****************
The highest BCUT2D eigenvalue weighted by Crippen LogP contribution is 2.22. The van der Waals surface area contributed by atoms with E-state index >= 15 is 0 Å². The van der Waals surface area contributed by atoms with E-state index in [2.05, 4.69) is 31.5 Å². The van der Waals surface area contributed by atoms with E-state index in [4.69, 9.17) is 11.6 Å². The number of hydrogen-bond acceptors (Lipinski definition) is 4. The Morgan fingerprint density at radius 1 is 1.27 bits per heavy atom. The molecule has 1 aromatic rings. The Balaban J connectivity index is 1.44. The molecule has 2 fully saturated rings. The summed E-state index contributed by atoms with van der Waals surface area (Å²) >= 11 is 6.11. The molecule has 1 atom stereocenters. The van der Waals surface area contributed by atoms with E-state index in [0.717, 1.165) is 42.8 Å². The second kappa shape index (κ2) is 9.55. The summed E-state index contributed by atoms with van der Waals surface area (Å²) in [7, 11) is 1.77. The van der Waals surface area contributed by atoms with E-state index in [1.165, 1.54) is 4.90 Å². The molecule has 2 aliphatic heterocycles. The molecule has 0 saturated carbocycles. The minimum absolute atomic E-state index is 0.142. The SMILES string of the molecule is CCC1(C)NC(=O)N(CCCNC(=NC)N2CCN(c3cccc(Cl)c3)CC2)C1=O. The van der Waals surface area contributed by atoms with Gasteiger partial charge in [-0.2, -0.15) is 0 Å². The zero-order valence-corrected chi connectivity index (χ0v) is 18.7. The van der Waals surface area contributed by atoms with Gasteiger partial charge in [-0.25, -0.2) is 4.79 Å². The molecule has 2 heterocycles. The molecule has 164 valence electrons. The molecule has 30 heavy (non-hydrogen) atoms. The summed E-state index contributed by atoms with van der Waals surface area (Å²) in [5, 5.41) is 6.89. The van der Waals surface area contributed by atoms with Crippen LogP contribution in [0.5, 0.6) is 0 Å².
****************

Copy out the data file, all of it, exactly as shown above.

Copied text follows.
The highest BCUT2D eigenvalue weighted by Crippen LogP contribution is 2.22. The van der Waals surface area contributed by atoms with E-state index >= 15 is 0 Å². The van der Waals surface area contributed by atoms with E-state index in [2.05, 4.69) is 31.5 Å². The van der Waals surface area contributed by atoms with E-state index in [4.69, 9.17) is 11.6 Å². The number of hydrogen-bond acceptors (Lipinski definition) is 4. The Morgan fingerprint density at radius 1 is 1.27 bits per heavy atom. The molecule has 1 aromatic rings. The Balaban J connectivity index is 1.44. The molecule has 2 fully saturated rings. The summed E-state index contributed by atoms with van der Waals surface area (Å²) >= 11 is 6.11. The molecule has 1 atom stereocenters. The van der Waals surface area contributed by atoms with E-state index in [0.717, 1.165) is 42.8 Å². The second kappa shape index (κ2) is 9.55. The summed E-state index contributed by atoms with van der Waals surface area (Å²) in [7, 11) is 1.77. The van der Waals surface area contributed by atoms with E-state index in [1.165, 1.54) is 4.90 Å². The molecule has 2 aliphatic heterocycles. The molecule has 0 saturated carbocycles. The minimum absolute atomic E-state index is 0.142. The SMILES string of the molecule is CCC1(C)NC(=O)N(CCCNC(=NC)N2CCN(c3cccc(Cl)c3)CC2)C1=O. The van der Waals surface area contributed by atoms with Gasteiger partial charge in [-0.2, -0.15) is 0 Å². The zero-order valence-corrected chi connectivity index (χ0v) is 18.7. The van der Waals surface area contributed by atoms with Gasteiger partial charge in [-0.25, -0.2) is 4.79 Å². The molecule has 2 heterocycles. The molecule has 164 valence electrons. The molecule has 30 heavy (non-hydrogen) atoms. The summed E-state index contributed by atoms with van der Waals surface area (Å²) in [5, 5.41) is 6.89. The van der Waals surface area contributed by atoms with Crippen LogP contribution in [0.5, 0.6) is 0 Å².